Changing a flat tire, especially while out on the road, is something that every driver should know how to do. Even if you've got the best roadside insurance coverage available, you could find yourself in a situation where you're just too far from civilisation to rely on it. The good news is that changing a tyre is actually pretty easy, provided you're not stuck in a mud hole. Here's how to do it.
What You'll Need
You should always have these things in your car, whether you plan on using them or not:
- A spare tyre (ideally, the one that came with the car).
- A tyre iron that matches the lug nuts on your wheels, or a socket that fits them and a long handle for it. If you have a "locking nut", you need to make sure you have the socket that matches that, too.
- A jack. Since most cases are out on the road, we'll concentrate on using a portable emergency jack. The one that came with the car is fine, but you need to also check that it has all its attachments, or you won't be able to make much use of it.
Changing the Tyre
As the video above explains, you always want to get your pieces ready and prepare the car and surrounding area first. If you've got reflective warning props, use them so oncoming traffic can see you better. If the car is on any sort of hill or grade, you should really do your best to wedge something under the tyres on the opposite side of the flat, and make sure your emergency brake is locked tight.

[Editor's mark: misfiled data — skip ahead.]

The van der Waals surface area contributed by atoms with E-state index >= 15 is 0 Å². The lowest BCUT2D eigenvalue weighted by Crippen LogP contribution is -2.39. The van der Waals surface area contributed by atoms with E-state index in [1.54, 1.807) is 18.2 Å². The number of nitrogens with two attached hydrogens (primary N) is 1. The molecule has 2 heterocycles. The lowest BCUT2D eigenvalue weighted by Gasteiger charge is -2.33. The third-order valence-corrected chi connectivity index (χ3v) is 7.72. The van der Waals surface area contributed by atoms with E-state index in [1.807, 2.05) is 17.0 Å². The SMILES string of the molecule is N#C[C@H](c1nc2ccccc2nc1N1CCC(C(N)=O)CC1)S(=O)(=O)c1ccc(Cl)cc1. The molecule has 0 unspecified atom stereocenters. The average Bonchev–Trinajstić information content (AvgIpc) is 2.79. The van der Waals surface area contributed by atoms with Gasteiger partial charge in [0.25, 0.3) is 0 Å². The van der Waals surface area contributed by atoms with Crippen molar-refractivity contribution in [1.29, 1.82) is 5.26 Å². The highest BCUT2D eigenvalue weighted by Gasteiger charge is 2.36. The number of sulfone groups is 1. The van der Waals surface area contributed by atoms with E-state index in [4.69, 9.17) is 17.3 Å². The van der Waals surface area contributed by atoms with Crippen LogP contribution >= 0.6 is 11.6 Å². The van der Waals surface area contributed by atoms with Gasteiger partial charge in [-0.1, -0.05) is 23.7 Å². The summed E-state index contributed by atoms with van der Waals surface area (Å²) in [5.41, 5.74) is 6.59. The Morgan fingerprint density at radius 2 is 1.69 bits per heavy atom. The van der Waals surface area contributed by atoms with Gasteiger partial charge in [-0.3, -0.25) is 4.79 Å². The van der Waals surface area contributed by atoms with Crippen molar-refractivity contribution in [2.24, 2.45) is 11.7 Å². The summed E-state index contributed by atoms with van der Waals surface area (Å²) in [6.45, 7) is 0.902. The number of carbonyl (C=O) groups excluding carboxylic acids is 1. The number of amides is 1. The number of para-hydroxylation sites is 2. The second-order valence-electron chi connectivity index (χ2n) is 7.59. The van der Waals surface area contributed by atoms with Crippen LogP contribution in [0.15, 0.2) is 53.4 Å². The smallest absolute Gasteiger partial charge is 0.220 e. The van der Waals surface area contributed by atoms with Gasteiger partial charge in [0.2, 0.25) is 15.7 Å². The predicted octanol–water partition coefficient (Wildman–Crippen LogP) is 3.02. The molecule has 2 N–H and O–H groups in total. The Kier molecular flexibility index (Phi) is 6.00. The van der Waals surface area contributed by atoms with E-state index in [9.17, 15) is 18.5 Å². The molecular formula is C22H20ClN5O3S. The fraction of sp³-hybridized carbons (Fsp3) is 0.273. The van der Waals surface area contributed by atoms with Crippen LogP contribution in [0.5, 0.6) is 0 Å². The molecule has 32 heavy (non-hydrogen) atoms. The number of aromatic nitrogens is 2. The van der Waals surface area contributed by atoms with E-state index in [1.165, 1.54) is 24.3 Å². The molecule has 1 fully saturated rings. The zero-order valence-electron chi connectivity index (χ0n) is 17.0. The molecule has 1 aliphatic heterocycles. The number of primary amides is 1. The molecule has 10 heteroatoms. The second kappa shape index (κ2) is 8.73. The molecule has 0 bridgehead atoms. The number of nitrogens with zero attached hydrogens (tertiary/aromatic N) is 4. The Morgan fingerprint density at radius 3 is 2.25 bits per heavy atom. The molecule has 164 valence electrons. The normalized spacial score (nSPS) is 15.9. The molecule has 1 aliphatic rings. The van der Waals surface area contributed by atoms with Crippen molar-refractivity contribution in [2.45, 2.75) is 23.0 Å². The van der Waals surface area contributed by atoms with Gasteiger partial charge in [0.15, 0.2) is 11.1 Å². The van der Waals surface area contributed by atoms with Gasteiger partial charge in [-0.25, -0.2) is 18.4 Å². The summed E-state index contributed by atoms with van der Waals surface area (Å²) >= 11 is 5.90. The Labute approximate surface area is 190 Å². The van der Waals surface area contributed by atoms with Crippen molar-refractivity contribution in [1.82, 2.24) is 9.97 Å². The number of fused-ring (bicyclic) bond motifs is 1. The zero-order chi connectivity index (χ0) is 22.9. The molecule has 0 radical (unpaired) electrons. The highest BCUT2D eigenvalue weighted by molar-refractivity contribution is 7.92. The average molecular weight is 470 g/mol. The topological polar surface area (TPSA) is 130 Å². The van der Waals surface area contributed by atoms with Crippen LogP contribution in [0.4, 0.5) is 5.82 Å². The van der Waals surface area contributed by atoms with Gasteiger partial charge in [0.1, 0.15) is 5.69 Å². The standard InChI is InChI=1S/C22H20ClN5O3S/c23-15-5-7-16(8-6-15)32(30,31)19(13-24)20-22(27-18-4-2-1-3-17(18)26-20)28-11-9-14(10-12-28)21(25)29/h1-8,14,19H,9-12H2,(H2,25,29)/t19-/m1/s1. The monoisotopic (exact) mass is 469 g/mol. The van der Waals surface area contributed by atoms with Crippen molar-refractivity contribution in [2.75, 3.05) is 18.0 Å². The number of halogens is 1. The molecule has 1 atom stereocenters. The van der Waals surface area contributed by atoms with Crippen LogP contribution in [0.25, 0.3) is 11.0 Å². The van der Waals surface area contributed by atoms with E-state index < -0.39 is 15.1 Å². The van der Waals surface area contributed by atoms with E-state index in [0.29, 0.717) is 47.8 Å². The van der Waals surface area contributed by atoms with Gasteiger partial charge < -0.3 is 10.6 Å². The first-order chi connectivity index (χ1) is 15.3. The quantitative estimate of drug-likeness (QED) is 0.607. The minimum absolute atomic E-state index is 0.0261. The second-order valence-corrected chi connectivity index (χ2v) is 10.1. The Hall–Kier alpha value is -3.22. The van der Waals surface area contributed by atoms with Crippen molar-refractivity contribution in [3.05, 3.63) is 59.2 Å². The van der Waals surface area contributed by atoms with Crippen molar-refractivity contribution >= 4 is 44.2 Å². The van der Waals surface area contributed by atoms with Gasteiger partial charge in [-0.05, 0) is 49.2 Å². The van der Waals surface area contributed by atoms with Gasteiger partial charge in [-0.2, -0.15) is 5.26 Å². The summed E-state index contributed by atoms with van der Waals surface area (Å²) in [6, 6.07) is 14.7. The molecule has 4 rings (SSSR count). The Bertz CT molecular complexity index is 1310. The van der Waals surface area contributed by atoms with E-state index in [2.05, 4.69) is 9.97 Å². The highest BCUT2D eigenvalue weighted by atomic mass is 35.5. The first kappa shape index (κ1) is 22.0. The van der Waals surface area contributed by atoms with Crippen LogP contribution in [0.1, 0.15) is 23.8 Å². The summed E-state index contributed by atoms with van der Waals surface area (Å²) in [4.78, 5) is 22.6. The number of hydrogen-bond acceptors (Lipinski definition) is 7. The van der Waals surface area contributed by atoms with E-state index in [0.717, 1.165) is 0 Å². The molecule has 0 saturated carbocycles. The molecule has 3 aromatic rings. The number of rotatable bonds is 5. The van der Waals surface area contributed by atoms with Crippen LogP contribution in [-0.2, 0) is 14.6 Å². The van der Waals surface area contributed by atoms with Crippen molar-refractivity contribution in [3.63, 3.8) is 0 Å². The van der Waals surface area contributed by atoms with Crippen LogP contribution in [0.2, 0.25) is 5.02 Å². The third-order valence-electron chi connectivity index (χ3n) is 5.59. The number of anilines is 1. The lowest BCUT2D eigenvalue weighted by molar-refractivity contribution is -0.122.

If you've never changed a tyre before in your life, or watched one get changed, this is the part you might get wrong (plenty of people do): You have to loosen the lug nuts before jacking the car off the ground. If you put the jack under the car and lift the car first, you'll be in for a pretty hard time trying to loosen them with the wheel floating in the air and able to spin.
The next part that people tend to get wrong is the placement of the jack. The jack needs to go underneath a solid part of the car's frame, not the floorboards! Your owner's manual will always have a drawing of suggested contact points for the jack, and you'll probably be able to see little labelled notches under the car, too.
You don't have to lift the car several feet off the ground to get the wheel off. Usually, when you see the flat tire floating about an inch or two above the ground, you're OK to stop raising the car. That's when you can finish taking the lug nuts off, and removing the wheel entirely. Immediately replace it with the spare, and start threading the lug nuts back on. Don't try to tighten them all the way, though, or you could actually knock the car off the tiny jack by torsional force alone.
Once the wheel's on, and the lug nuts are threaded on but not fully tightened, you can slowly lower the jack's height until the spare tire is not only touching the ground, but has some weight on it. That's when you should finish tightening the lug nuts. When that's finished, lower the car the rest of the way until the jack no longer touches the frame, and pull the jack away from the car. Double check all your lug nuts, then put all your tools and other items away — because you're done!